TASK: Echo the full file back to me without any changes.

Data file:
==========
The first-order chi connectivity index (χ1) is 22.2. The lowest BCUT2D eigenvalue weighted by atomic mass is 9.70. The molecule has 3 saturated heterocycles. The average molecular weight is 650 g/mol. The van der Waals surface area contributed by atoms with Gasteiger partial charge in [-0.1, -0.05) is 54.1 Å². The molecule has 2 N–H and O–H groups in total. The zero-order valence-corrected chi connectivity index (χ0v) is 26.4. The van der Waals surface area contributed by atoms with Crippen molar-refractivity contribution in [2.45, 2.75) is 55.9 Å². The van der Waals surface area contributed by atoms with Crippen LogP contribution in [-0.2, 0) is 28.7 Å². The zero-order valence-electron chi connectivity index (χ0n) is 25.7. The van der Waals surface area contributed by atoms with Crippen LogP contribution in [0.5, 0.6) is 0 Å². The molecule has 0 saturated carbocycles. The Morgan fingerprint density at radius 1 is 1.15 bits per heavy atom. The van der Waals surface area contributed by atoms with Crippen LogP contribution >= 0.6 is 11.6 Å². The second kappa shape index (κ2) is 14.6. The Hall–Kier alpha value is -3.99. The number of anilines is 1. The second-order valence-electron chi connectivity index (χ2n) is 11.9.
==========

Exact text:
The first-order chi connectivity index (χ1) is 22.2. The lowest BCUT2D eigenvalue weighted by atomic mass is 9.70. The molecule has 3 saturated heterocycles. The average molecular weight is 650 g/mol. The van der Waals surface area contributed by atoms with Gasteiger partial charge in [-0.1, -0.05) is 54.1 Å². The molecule has 2 N–H and O–H groups in total. The zero-order valence-corrected chi connectivity index (χ0v) is 26.4. The van der Waals surface area contributed by atoms with Crippen molar-refractivity contribution in [2.45, 2.75) is 55.9 Å². The van der Waals surface area contributed by atoms with Crippen LogP contribution in [-0.2, 0) is 28.7 Å². The zero-order valence-electron chi connectivity index (χ0n) is 25.7. The van der Waals surface area contributed by atoms with Crippen LogP contribution in [0.5, 0.6) is 0 Å². The molecule has 0 saturated carbocycles. The Morgan fingerprint density at radius 1 is 1.15 bits per heavy atom. The van der Waals surface area contributed by atoms with Crippen LogP contribution >= 0.6 is 11.6 Å². The second kappa shape index (κ2) is 14.6. The Hall–Kier alpha value is -3.99. The number of anilines is 1. The second-order valence-electron chi connectivity index (χ2n) is 11.9.